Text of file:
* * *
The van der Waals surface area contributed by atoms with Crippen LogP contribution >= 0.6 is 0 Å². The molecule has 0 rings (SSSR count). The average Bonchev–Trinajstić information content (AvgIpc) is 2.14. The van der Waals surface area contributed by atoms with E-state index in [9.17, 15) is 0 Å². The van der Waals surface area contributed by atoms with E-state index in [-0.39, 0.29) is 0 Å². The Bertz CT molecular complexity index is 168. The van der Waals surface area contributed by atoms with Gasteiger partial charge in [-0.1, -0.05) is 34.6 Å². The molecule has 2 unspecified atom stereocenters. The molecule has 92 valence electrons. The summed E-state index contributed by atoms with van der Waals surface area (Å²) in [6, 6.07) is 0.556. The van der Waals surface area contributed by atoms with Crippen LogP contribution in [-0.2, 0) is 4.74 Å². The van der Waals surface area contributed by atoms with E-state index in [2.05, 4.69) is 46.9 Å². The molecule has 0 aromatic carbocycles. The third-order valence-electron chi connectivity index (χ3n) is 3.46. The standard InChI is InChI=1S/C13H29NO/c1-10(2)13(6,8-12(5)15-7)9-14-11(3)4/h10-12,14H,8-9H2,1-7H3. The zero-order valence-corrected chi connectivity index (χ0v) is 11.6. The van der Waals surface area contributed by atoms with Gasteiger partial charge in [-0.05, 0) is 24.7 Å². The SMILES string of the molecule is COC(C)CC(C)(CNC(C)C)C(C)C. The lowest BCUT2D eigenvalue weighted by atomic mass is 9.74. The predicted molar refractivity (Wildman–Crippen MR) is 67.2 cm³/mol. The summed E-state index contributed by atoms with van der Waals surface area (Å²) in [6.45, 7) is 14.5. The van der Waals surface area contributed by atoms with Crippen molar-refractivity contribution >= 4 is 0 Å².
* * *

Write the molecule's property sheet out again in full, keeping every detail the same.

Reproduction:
The van der Waals surface area contributed by atoms with Crippen LogP contribution >= 0.6 is 0 Å². The molecule has 0 rings (SSSR count). The average Bonchev–Trinajstić information content (AvgIpc) is 2.14. The van der Waals surface area contributed by atoms with E-state index in [9.17, 15) is 0 Å². The van der Waals surface area contributed by atoms with E-state index in [-0.39, 0.29) is 0 Å². The Bertz CT molecular complexity index is 168. The van der Waals surface area contributed by atoms with Gasteiger partial charge in [-0.1, -0.05) is 34.6 Å². The molecule has 2 unspecified atom stereocenters. The molecule has 92 valence electrons. The summed E-state index contributed by atoms with van der Waals surface area (Å²) in [6, 6.07) is 0.556. The van der Waals surface area contributed by atoms with Crippen LogP contribution in [-0.2, 0) is 4.74 Å². The van der Waals surface area contributed by atoms with E-state index in [2.05, 4.69) is 46.9 Å². The molecule has 0 aromatic carbocycles. The third-order valence-electron chi connectivity index (χ3n) is 3.46. The standard InChI is InChI=1S/C13H29NO/c1-10(2)13(6,8-12(5)15-7)9-14-11(3)4/h10-12,14H,8-9H2,1-7H3. The zero-order valence-corrected chi connectivity index (χ0v) is 11.6. The van der Waals surface area contributed by atoms with Gasteiger partial charge in [-0.05, 0) is 24.7 Å². The SMILES string of the molecule is COC(C)CC(C)(CNC(C)C)C(C)C. The lowest BCUT2D eigenvalue weighted by atomic mass is 9.74. The predicted molar refractivity (Wildman–Crippen MR) is 67.2 cm³/mol. The summed E-state index contributed by atoms with van der Waals surface area (Å²) in [6.45, 7) is 14.5. The van der Waals surface area contributed by atoms with Crippen molar-refractivity contribution >= 4 is 0 Å².